The Bureau of Labor Statistics (BLS) released the latest state and local employment data on March 13, 2017. The BLS initially estimated that St. Louis added 38,300 jobs in 2016, but the revised data show that St. Louis actually added 17,100 jobs. This isn’t the first time large revisions have occurred in St. Louis: Last year, BLS revisions to St. Louis employment added 6,800 jobs. Each March, these revisions account for data through the third quarter of the previous year. They can have a significant impact on the story of job growth in the region, so it’s important to be cautious about these preliminary estimates.

The top graph shows year-over-year growth in total nonfarm employment in the St. Louis MSA before and after the revision. Before the revision, St. Louis was estimated to have added 38,300 jobs and grown at 2.8% in 2016. St. Louis has not seen growth that strong since the 1990s. However, the BLS revised those numbers down to around 17,100 jobs added and growth of only 1.3%. While these revised numbers still show moderate growth, it is below the national rate of 1.6% and represents a significant decline from 2015’s 27,800 jobs added and 2.1% growth. Overall, the MSA has 16,600 fewer jobs than previously thought.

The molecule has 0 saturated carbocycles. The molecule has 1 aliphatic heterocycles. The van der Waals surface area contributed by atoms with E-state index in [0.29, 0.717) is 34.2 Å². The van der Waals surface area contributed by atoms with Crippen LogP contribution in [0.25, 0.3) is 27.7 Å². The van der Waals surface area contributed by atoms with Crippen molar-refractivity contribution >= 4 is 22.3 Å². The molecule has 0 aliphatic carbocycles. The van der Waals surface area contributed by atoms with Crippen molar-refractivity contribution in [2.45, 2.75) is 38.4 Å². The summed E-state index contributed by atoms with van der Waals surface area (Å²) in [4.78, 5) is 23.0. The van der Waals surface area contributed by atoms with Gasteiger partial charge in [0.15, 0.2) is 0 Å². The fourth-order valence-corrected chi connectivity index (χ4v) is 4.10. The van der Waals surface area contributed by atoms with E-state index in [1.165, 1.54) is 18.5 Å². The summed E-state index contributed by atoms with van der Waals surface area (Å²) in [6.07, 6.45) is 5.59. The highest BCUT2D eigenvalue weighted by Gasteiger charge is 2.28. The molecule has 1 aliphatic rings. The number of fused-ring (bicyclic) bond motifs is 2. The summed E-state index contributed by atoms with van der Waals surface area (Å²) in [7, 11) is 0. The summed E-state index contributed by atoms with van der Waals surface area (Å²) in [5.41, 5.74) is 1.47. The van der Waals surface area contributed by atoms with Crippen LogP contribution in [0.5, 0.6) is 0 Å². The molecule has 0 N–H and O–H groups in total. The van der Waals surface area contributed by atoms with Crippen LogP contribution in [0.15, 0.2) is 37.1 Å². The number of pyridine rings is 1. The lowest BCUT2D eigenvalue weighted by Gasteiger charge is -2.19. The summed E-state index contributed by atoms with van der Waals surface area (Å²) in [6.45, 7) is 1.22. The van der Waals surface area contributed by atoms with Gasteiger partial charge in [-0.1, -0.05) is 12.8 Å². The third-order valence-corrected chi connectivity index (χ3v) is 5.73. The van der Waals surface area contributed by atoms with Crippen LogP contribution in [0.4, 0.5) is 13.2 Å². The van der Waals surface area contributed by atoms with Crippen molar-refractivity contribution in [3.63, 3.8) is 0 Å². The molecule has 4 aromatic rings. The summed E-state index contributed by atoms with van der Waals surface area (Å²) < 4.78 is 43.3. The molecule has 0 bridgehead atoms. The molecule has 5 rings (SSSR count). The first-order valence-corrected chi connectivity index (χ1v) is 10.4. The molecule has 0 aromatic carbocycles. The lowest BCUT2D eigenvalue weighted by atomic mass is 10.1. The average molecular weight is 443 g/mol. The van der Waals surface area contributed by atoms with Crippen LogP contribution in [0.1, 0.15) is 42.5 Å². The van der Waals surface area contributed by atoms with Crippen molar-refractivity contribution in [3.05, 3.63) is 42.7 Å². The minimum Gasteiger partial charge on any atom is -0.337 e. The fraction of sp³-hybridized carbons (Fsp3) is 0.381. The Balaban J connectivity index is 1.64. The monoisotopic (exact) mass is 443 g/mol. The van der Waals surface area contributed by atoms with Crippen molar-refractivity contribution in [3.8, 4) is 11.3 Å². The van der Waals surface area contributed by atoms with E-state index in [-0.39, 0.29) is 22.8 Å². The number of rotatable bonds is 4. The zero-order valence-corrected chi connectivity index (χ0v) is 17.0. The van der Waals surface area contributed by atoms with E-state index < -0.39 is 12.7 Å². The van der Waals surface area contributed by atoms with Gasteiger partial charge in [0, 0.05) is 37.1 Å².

Data revisions occur because counting new jobs is a difficult process that relies on samples and advanced statistical techniques. As more information becomes available, data are revised. The BLS uses the monthly Current Employment Statistics (CES) survey to estimate local employment for nonagricultural industries, but the best source of local employment statistics comes from their Quarterly Census of Employment and Wages (QCEW). The QCEW includes data derived from establishments’ reports to the various unemployment insurance programs that are released with about a 6-month lag. Every March, the BLS reconciles the CES estimates with the data from the QCEW, which can result in significant revisions, as we’ve seen repeatedly here in St. Louis.